2006 State of the Nonprofit Industry Survey Results



2006 State of the Nonprofit Industry Survey Results

CHARLESTON, S.C. — Blackbaud has conducted its State of the Nonprofit Industry Survey annually for the past three years to gather and provide an overview of information that can help nonprofits better benchmark their operations. The 2006 survey focused on a series of timely issues critical to today’s nonprofits; it was structured to capture data in three main areas:

1. General operations (including staffing, budgets, and organizational challenges)

2. Use of the Internet

3. Accountability and stewardship

The survey was widely distributed throughout the non-profit community and directly to Blackbaud clients via industry newsletters and targeted emails. Seven hundred eighty-five respondents participated. The survey was distributed and administered online, so it is important to note this sampling bias.

Fifty survey respondents were from religious organizations, including ministries, churches, dioceses and other religiously focused nonprofits. Approximately 20% of these religious organizations have total annual revenues of less than $1 million, and almost two-thirds claim total revenues between $1 million and $10 million. This analysis provides a report about the results from religious organizations and comparisons with the more than 700 responses received from non-religious organizations.

Results

General Operations

Religious organizations, like other nonprofits, report increases in budgets, staffing, and demand for services.

  • 69% report that demand for their organizations’ services increased from 2005 to 2006, and 6% reported a decrease (versus 72% reporting an increase and only 4% a decrease in the non-religious sector)
  • 44% expected their staffing level to increase from 2005 to 2006 (the same percentage as reported by the rest of the sector)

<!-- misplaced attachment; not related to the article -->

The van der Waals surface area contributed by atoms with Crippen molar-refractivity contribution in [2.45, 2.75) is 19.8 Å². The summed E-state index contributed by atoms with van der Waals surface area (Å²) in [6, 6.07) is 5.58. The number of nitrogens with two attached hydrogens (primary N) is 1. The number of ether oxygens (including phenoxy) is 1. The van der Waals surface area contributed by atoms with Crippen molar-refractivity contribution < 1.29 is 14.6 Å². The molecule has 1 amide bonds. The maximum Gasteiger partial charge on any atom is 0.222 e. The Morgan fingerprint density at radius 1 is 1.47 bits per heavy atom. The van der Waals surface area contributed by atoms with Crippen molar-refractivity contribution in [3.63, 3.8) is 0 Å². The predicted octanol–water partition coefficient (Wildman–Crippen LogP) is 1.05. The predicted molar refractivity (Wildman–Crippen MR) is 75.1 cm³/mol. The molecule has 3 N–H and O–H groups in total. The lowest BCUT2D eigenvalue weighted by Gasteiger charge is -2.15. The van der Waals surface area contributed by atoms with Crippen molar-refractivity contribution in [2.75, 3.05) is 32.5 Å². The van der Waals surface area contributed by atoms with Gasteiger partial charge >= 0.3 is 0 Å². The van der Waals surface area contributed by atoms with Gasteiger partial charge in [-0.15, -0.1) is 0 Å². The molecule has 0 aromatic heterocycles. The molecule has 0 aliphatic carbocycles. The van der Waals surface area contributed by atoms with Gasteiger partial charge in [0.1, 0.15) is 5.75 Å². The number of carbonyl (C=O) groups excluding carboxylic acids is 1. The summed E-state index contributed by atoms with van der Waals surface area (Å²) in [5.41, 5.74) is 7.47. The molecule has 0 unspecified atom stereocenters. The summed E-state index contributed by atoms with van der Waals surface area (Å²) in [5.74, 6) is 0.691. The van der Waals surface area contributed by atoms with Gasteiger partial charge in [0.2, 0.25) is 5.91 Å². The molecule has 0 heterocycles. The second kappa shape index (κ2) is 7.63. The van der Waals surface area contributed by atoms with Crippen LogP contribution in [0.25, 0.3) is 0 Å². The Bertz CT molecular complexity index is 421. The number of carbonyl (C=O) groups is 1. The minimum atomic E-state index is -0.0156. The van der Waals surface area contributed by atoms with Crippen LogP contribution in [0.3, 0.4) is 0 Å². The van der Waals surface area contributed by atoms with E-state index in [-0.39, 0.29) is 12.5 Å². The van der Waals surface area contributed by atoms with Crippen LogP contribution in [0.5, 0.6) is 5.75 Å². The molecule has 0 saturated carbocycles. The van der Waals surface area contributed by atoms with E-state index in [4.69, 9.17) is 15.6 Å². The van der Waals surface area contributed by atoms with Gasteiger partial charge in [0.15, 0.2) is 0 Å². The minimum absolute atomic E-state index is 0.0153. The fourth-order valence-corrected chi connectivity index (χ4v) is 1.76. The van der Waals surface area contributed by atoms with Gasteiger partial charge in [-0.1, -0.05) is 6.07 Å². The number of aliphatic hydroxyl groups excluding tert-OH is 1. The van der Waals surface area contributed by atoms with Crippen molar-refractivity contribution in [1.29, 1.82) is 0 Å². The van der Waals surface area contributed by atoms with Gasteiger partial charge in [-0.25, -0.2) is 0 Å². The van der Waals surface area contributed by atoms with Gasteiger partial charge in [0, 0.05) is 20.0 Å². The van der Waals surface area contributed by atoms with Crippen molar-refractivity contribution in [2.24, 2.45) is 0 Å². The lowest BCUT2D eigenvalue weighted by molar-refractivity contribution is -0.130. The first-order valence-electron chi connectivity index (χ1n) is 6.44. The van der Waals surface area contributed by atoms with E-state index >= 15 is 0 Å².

• 57% said their budgets increased from 2005 to 2006 (vs. 66% for the rest of the sector)

In terms of functional areas, religious organizations are more likely to have paid employees who handle major gifts or planned giving than the remainder of the sector. They are less likely than other nonprofits to devote resources to endowments, marketing, and grants writing. A greater percentage of religious respondents reported having employees who work remotely.

  • ?? 90% have employees who handle major gifts (vs. 82% for remainder of sector)
  • 76% have employees who are in charge of planned giving (vs. 70%)
  • 60% have employees who work remotely (vs. 47%)

Religious nonprofits report that a larger portion of income comes from individual donations than other nonprofits report.

They are also likely to have fewer funding sources. Religious organizations are much more likely than other nonprofits to use recurring giving, online donations, and planned giving. They are less likely to focus on special events and product sales.

  • 79% use recurring giving (vs. 47% of non-religious respondents)
  • 80% accept online donations (vs. 59%)
  • 73% use planned giving methods (vs. 55%)

In terms of pressing issues for the non-profit sector as a whole, religious organizations rated accountability to donors much more highly than did non-religious respondents. The need to show impact and measure outcomes rated very highly as well, although not as highly as with the non-religious group.

  • 70% reported that accountability to donors is one of the most pressing issues facing the nonprofit sector (vs. 58% for other respondents)
  • 70% said that the need to show impact and measure outcomes is one of the most pressing issues (vs. 81%)